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Home arrow Reviews arrow Reviews By Duane arrow Reviews By Duane arrow Mixed Kebab
Mixed Kebab PDF Print E-mail
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Written by Duane Simolke   
Nov 30, 1999 at 12:00 AM

Now available in the United States from TLA Releasing, this imported film takes place in Antwerp and Turkey. Bram (Cem Akkanat) faces pressure from his Turkish parents to marry his 18-year-old cousin Elif (Gamze Tazim). His parents pretend not to know about his homosexuality, while Elif just wants a more glamorous life.

Bram’s brother Furkan (Lukas De Wolf) skips school with his friends and gets into trouble. He also complicates Bram’s life, threatening to out him to their parents.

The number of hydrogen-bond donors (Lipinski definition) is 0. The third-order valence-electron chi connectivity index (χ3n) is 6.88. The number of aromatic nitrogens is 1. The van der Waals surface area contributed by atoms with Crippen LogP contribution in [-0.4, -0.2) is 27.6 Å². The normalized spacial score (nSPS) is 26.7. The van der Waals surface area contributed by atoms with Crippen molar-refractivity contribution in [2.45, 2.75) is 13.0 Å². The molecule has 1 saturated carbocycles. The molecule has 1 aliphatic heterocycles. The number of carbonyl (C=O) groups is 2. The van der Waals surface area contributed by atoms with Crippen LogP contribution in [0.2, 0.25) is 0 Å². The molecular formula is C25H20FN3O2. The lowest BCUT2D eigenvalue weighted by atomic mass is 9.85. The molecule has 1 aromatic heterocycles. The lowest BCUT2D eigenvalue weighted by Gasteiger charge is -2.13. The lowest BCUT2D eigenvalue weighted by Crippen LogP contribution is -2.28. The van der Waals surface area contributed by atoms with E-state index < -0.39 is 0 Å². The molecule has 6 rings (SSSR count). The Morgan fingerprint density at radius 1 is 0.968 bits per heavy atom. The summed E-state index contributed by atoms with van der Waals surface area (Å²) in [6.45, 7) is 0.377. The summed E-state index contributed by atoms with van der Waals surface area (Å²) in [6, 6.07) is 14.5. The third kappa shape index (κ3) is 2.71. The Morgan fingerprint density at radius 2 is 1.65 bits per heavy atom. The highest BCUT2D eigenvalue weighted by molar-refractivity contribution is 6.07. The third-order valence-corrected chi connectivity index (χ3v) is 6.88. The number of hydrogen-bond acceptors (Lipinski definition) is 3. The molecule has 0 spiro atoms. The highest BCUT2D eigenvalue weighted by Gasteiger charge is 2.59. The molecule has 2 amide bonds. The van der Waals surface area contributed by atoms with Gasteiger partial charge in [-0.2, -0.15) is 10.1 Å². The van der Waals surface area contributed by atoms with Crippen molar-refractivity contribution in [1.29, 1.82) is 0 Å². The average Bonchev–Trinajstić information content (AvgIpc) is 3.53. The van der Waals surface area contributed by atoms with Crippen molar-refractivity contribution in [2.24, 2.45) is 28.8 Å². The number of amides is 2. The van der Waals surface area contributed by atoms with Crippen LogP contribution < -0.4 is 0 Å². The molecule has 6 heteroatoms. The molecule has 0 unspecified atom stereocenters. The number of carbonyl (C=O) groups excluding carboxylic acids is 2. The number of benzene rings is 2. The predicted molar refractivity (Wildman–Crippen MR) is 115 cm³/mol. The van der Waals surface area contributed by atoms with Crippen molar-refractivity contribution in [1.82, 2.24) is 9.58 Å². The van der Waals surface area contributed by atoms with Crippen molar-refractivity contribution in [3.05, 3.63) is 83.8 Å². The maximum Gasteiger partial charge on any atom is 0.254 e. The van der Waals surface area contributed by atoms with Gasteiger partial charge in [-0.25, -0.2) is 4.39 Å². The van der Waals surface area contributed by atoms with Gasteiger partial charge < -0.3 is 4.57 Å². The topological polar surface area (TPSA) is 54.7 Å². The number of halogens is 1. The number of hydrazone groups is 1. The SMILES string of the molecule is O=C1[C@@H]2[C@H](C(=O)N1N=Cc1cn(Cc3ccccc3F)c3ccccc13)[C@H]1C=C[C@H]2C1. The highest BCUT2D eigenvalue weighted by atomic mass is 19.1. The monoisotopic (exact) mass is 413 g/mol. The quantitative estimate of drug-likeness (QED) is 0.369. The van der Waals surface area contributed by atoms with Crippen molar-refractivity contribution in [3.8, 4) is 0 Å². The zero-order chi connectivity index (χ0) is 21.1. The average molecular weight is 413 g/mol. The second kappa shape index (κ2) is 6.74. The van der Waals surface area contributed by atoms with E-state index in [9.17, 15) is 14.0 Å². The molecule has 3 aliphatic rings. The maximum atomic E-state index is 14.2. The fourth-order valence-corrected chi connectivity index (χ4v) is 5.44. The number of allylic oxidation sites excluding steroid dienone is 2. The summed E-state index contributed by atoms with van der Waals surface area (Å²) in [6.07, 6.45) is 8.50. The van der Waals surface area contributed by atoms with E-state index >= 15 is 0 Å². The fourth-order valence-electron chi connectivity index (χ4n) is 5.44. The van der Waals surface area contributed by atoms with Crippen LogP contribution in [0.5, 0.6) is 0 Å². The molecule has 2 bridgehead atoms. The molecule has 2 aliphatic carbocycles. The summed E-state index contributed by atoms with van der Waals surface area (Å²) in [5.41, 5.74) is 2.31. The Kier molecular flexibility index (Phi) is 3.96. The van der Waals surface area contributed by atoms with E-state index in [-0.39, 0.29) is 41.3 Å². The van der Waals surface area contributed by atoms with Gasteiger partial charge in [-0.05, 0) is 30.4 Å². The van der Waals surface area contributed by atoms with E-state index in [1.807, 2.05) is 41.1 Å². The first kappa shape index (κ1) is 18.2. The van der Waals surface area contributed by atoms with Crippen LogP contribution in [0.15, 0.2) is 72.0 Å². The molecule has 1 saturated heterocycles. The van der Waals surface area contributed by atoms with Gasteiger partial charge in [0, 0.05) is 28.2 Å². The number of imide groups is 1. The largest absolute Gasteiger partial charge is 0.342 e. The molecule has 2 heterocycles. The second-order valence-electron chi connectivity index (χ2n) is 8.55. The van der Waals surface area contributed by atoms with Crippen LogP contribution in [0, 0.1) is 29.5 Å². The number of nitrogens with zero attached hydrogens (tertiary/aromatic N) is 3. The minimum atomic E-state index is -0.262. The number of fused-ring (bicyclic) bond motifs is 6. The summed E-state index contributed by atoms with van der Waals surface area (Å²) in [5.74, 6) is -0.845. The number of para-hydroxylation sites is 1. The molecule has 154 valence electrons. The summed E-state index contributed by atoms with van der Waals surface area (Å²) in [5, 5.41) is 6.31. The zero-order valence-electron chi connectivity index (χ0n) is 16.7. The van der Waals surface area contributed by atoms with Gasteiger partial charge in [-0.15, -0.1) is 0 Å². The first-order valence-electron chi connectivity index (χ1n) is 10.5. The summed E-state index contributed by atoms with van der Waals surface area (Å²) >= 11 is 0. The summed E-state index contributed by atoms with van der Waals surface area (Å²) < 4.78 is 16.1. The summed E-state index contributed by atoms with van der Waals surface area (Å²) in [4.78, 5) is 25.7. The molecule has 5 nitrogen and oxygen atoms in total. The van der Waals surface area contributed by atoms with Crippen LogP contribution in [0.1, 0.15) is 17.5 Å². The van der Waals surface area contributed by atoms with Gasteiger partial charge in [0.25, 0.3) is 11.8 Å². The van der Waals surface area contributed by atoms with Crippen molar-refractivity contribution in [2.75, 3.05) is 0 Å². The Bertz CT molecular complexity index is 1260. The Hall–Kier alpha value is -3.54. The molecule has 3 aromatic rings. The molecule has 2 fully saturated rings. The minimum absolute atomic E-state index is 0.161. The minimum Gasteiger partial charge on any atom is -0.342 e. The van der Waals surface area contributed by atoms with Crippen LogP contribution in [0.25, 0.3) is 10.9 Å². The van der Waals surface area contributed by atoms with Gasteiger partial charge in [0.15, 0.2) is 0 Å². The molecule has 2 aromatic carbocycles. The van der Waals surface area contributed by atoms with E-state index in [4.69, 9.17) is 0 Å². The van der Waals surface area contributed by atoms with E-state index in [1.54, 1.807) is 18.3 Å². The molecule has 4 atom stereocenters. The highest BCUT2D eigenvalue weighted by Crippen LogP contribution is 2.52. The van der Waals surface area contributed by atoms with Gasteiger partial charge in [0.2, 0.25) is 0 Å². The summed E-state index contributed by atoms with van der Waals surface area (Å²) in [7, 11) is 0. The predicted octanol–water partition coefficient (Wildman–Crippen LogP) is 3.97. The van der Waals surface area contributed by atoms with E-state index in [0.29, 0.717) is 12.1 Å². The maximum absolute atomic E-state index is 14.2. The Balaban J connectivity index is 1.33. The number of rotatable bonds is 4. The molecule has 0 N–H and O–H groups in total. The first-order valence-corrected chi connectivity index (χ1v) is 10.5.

The family lives in a community that not only requires knowing multiple languages but also requires them to walk between differing, conflicting cultures. Modern and traditional coexist, but not always in harmony.

Bram becomes enamored with Kevin (Simon Van Buyten), a handsome blond who runs a chip shop with his mother. As the marriage draws closer, so does their relationship. Bram and Kevin share a hotel room in Turkey, with Bram splitting his time between two people who might change his life.



While those complications grow, a radical Islamic group pulls Furkan into their influence and uses him to help pressure their neighborhood into following Sharia law. The diverse worlds in this engaging film soon collide.



Despite how the plot sounds, Mixed Kebab usually leans more toward comedy and romance than tragedy. That adorable picture on TLA’s movie poster comes from one of the light, romantic moments. Writer/director Guy Lee Thys gives dimensional portraits of human beings trying to live their lives and their convictions honestly, even when those lives and convictions seem to threaten each other.




Mixed Kebab is in English, Flemish, Turkish, Dutch, French, and Arabic, with English subtitles.

Buy Mixed Kebab

Duane Simolke wrote Fat Diary and The Acorn Stories.


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